By KERRY WORTHINGTON, Leaders in Energy Reporter
On January 20, 2016 Leaders in Energy once again teamed up with Potential Energy DC, this time to bring a panel of local government representatives to discuss green financing programs in their jurisdictions. On the panel were Rich Dooley, Community Energy Coordinator from the Arlington County Department of Environmental Services; Bill Updike, Chief of Green Building & Climate Branch from the DC Department of Energy and Environment (DOEE); and Michelle Vigen, Senior Energy Planner with the Montgomery County (Maryland) Department of Environmental Protection.
After a thirty minute networking session, Dave McCarthy of Potential Energy DC welcomed the guests to the TeqCorner building, thanked the night’s sponsors, Ernst & Young, and gave an introduction to the evening’s event as well as to Janine Finnell of Leaders in Energy. Dave also mentioned that PEDC will soon celebrate their one year anniversary with 17 members, and they are looking to double their membership in 2016.
(L: Dave McCarthy, Potential Energy DC; R: Janine Finnell, Leaders in Energy)
Janine energized the audience, beginning with an overview of the purpose of Leaders in Energy − to connect change leaders to enable sustainable solutions. Janine mentioned a recent event at the Carnegie Endowment for International Peace featuring a panel discussing the newly released United Nations Environmental Programme (UNEP) Inquiry on “Aligning the Financial System with Sustainable Development.” The report highlights the need to integrate sustainable factors into the financial system to enable the transition to a low carbon, green economy, which is aligned with our event’s theme on “Green Financing.”
She also gave a shout out on the upcoming Friday, Feb. 5th, Leaders in Energy’s “Energy and Sustainability Extravaganza” at the George Mason University (GMU) campus in Arlington. The Extravaganza will include a Women in Energy and Environmental Leadership Luncheon Panel, with experts in solar, bioenergy, nuclear, and sustainability, and a Showcase with professors from GMU discussing their clean energy and sustainability education and research programs, and Professional Mixer. Click here for more information.
Without further ado, Dave introduced the panelists.
Montgomery County and Green Banking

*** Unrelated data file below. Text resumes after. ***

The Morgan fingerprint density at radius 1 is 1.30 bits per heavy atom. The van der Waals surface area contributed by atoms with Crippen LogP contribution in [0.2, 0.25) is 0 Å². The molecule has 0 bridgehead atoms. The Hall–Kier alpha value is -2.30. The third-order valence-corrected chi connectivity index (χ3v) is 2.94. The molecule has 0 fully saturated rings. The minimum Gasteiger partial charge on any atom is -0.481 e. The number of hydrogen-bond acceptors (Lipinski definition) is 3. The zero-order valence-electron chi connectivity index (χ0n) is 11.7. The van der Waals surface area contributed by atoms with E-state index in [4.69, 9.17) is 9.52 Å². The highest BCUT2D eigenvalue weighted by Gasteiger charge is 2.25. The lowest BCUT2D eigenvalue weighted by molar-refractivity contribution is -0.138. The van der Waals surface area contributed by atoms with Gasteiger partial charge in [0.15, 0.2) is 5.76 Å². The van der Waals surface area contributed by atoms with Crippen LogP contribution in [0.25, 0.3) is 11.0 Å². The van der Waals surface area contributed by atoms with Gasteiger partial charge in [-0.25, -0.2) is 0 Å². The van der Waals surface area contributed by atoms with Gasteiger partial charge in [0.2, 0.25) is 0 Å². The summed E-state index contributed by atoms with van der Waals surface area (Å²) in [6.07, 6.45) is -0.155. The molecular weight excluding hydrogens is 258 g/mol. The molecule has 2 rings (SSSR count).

Michelle was proud to say that Montgomery County was the first county in the nation to pass a law to establish a Green Bank. The Green Bank seeks to support and enhance private sector financing for clean energy projects. By partnering with private capital providers, the Green Bank can expand the capital industry’s experience with clean energy investments and help develop a market, not unlike what we commonly experience with the broad availability of a car loan or home mortgage. Montgomery County’s Green Bank effort enjoys the generous assistance and support from the nonprofit Coalition for Green Capital, workgroup experts, and technical assistance partners. They are currently conducting a market assessment to identify the gaps and niches to see where the greatest financing opportunities are to drive clean energy investment.
Michelle also spoke about other County programs and policies, such as their Benchmarking Law, requiring building owners to disclose how much energy they use and rewarding building owners for their efficiency investments. Montgomery County also has a Commercial Property Assessed Clean Energy (PACE) financing program, to help building owners access capital for energy improvements.
Initiatives in the District of Columbia
Bill is really proud of the impressive and proactive policy legacy of DC as well as the region. Along with other firsts, DC was the first city to pass a law requiring green building certification for both the public and private sectors and the first to pass a law requiring energy and water benchmarking of buildings. DC passed its first Renewable Portfolio Standard in 2005 and then added a special carve out for local solar in 2011 that has created some of the best financials for solar in the nation. Recently, the DC metro area passed Los Angeles for the most ENERGY STAR certified buildings in the nation. This policy legacy and leadership from the private sector has led to a number of firsts in DC—the city has more LEED certified projects and ENERGY STAR certified buildings on a per capita basis than any other city in the U.S.
But Bill mentioned that there is a lot more work to do. In DC, only about 830 of the 126,000 buildings in the city are LEED certified, representing 115 million of the 730 million square feet in the District. And even then, LEED and the Energy Star programs are just the start of the bigger challenge to reach at least zero net impact and the ultimate goal of a net positive impact on people and the planet.
Funding for energy efficiency originally was undertaken by the regulated utilities, but that system was not working well, so the city created the DC Sustainable Energy Utility, which is structured to have the flexibility of an entity outside of the District government, while still allowing the DC DOEE to have oversight. DC has also created a commercial PACE energy and water financing program, and now is looking into the possibility of creating a residential PACE program.